Scrabble: could Alfred Butts have imagined the flick action?
This week April 13th, marked the 111th birthday of Alfred Mosher Butts who created the board game Scrabble in 1938. He was an unemployed architect at the time who invented it to pass idle time during the Depression while living in Jackson Heights (Queens) NY. The game was originally called Lexiko and then Criss Cross Word.
After trying and failing once, Butts finally sold the rights to the game to an entrepreneur, James Brunot, who trademarked the game in 1948 with a new name, Scrabble. The following year he made 2,400 game sets but lost $450. It eventually gained popularity in the following years so much so that Brunot could no longer keep up with the demand. He licensed the game to Slechow and Righter in 1952 to market and distribute the game. Wikipedia reports that 150 million sets have been sold worldwide and one to two million sets are sold each year in the US alone.
I have fond memories of playing Scrabble with my dad and brother every weekend after lunch when I was young. I have often wondered why there are so many letter E’s but not Z’s or Q’s. I found that Butts studied the front page of New York Times to determine how frequently each letter was used. He included only four S’s so that the easy move of making the word plural would not be used too often.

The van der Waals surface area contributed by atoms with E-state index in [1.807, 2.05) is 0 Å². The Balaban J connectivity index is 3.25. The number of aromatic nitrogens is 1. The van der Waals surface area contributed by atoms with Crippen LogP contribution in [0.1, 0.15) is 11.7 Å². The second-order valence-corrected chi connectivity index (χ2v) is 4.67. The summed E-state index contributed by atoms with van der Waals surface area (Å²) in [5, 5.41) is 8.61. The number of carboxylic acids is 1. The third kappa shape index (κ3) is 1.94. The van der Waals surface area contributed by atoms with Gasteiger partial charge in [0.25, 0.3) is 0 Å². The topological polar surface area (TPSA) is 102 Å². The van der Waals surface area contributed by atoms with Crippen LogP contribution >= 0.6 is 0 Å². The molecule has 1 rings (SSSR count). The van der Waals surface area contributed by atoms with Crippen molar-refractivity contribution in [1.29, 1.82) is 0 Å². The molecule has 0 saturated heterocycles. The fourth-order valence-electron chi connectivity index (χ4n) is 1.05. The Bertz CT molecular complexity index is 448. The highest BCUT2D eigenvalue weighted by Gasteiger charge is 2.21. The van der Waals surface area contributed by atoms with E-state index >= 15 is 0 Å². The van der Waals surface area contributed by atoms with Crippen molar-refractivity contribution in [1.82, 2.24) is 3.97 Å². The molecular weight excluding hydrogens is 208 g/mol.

72 years after its invention and with the evolution of technology beyond the comprehension of most people alive in those times, the game has been played on electronic media many times over. It has been written and rewritten in many programming languages for the desktop, web (Facebook) and mobile platforms. The most fun iteration I have come across is the latest iPad version of the board game with an accompanying free app called Tile Rack for the iPhone by EAGames. You can play with an online player or a Facebook friend. You and a friend (who also has an iPhone — who doesn’t? ..oh wait, Talia doesn’t) use your iPhone/iPod Touch as a tile rack while the game board is on the iPad! You flick the tile from your iPhone and it lands on the board; then you move it with your finger to the place you want on the board! But in the end it is the memories of the time spent playing it with your family and friends that you remember, not the totally awesome ‘flick’ action.